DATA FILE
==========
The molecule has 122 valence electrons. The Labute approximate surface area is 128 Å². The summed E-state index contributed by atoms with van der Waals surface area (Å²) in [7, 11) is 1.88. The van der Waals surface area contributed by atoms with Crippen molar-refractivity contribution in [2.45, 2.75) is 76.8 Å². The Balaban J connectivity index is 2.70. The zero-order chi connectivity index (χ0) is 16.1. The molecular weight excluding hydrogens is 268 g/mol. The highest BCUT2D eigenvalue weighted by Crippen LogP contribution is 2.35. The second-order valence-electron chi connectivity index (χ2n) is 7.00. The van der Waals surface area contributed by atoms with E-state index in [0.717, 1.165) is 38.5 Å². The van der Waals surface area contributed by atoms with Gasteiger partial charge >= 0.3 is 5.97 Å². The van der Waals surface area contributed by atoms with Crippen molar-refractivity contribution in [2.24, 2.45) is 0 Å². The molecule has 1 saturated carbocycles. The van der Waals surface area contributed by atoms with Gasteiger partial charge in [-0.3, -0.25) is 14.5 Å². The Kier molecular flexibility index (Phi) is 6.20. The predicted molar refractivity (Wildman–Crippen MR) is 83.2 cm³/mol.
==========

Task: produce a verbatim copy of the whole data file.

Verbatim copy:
The molecule has 122 valence electrons. The Labute approximate surface area is 128 Å². The summed E-state index contributed by atoms with van der Waals surface area (Å²) in [7, 11) is 1.88. The van der Waals surface area contributed by atoms with Crippen molar-refractivity contribution in [2.45, 2.75) is 76.8 Å². The Balaban J connectivity index is 2.70. The zero-order chi connectivity index (χ0) is 16.1. The molecular weight excluding hydrogens is 268 g/mol. The highest BCUT2D eigenvalue weighted by Crippen LogP contribution is 2.35. The second-order valence-electron chi connectivity index (χ2n) is 7.00. The van der Waals surface area contributed by atoms with E-state index in [0.717, 1.165) is 38.5 Å². The van der Waals surface area contributed by atoms with Gasteiger partial charge >= 0.3 is 5.97 Å². The van der Waals surface area contributed by atoms with Crippen molar-refractivity contribution in [2.24, 2.45) is 0 Å². The molecule has 1 saturated carbocycles. The van der Waals surface area contributed by atoms with Gasteiger partial charge in [-0.3, -0.25) is 14.5 Å². The Kier molecular flexibility index (Phi) is 6.20. The predicted molar refractivity (Wildman–Crippen MR) is 83.2 cm³/mol.